February is Age-related Macular Degeneration (AMD) and Low Vision Awareness Month. Low vision has a big impact in educational settings, which makes it important to understand the needs it imposes and what symptoms to watch for in children.
The term low vision includes many different kinds of vision loss that may interfere with a child’s ability to perform daily or educational activities. The child may experience loss of one or more of the following:
- Clear vision
- Central vision
- Peripheral vision
- Depth perception
- Contrast sensitivity
- Ability for the brain to process what the eyes are seeing
Recognizing the Symptoms of Low Vision
Symptoms of certain eye diseases can appear suddenly and quickly worsen. When someone begins to experience low vision symptoms, sometimes they are not fully aware of it. Here are some of the ways a child might demonstrate that they are experiencing low vision:
- Difficulty recognizing faces and facial expressions
- Difficulty accessing information from a distance
- Difficulty identifying small images or letters on paper
- Difficulty moving about safely
Low vision can be diagnosed by an Ophthalmologist if it is caused by eye disease or condition. It is also important to know that vision sometimes appears adequate in a clinical setting yet is impaired in a functional setting such as a dimly lit room, a visually cluttered space, where depth perception is required, or a low-contrast environment.
In school, a Teacher of the Visually Impaired can conduct a Functional Vision Assessment to learn how a child uses any remaining vision. Also, a Learning Media Assessment can be conducted to determine which senses a child primarily uses to get information from the environment. Additionally, an Orientation and Mobility Assessment conducted by a certified Orientation and Mobility Specialist will give information to make specific recommendations for the child to best access learning materials and his or her environment in school and the community.
Tools that Help
Which tools may help child with tasks using his/her vision? Here are some things to keep in mind when considering the environment and activity for a child with low vision:
- Increased contrast in the environment
- Increased contrast of print by using CCTV or screen-magnification software
- Increased room and task lighting
- Assistive technology for writing, reading, using the computer and accessing information
- Additional accommodations personalized to each child to perform activities with limited vision.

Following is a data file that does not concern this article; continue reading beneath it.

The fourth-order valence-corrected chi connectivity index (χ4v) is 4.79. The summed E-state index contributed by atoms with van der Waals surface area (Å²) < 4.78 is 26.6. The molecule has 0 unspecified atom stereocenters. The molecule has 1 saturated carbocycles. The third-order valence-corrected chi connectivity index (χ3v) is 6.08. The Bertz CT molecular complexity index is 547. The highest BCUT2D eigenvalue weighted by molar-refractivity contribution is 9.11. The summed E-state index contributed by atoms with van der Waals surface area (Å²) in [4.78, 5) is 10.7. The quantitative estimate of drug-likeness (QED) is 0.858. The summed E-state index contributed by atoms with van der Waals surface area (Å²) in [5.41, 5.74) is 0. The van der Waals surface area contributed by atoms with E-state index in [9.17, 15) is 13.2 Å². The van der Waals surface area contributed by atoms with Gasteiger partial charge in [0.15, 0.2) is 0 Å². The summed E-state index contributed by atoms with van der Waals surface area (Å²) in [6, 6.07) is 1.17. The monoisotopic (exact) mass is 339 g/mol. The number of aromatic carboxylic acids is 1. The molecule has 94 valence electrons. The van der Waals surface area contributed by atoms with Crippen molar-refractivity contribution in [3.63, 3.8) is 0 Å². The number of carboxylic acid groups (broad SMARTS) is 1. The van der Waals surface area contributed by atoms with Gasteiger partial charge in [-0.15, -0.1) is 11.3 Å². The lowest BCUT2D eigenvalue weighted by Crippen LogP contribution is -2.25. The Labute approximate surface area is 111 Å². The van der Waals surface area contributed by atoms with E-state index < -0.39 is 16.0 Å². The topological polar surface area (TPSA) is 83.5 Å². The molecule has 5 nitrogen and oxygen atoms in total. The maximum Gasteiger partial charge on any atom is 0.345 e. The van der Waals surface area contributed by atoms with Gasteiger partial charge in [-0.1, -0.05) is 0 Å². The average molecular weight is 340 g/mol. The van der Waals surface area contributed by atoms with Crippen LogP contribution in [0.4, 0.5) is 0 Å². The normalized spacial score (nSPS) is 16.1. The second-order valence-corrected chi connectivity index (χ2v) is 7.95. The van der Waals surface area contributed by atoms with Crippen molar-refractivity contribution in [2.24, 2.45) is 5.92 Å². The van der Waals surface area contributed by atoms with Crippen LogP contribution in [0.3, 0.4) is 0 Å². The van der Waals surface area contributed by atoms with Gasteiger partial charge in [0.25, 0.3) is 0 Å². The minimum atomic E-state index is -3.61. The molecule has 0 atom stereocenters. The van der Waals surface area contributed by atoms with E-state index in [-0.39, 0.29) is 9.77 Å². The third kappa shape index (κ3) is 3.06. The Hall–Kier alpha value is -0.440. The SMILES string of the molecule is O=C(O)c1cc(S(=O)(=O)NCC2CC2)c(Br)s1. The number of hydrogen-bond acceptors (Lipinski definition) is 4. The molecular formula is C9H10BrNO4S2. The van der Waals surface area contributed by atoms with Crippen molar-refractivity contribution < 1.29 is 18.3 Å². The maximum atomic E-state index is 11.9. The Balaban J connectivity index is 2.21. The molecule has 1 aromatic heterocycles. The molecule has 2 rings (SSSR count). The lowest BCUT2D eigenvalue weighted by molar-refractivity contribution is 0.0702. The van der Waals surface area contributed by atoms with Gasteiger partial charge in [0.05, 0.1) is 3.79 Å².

To complete tasks without use of vision:
- Braille reading
- Screen-reading software
- Personalized techniques for conducting life skills independently
We Can Help
If you or someone you know has AMD, low vision or suspect that a child may be demonstrating the symptoms of low vision, please reach out to us here at Future In Sight. We can help you find the resources that you need for your particular situation.
Send an email to: email@example.com or call 603-224-4039
Sherry joined Future in Sight in September of 2020 as Director of Youth Services. Sherry brings over 20 years of experience in special education, most recently as Director of Student Services for SAU 24 (Henniker, Weare, John Stark, and Stoddard school districts).
Immediately prior to her work with SAU 24, Sherry consulted with the NH Department of Education, Bureau of Special Education where she was responsible for collecting and analyzing data as part of managing IDEA entitlement grants. While there, she also developed and implemented interagency initiatives designed to improve outcomes for students with disabilities. This was an opportunity for her to use her on-the-ground experience as a special education teacher and coordinator at the middle school and high school levels in Concord, as well as director roles at Parker Education to inform the development of local and statewide Community of Practice for secondary transition. Sherry served as the Bureau expert to Next Steps NH State Professional Grant and Racial Disproportionality in Special Education. Sherry is a graduate of UNH, Durham where she secured both a BA History (minor in education) and an MA in Education (secondary social studies education). She earned her Special Education certification from Granite State College in Concord.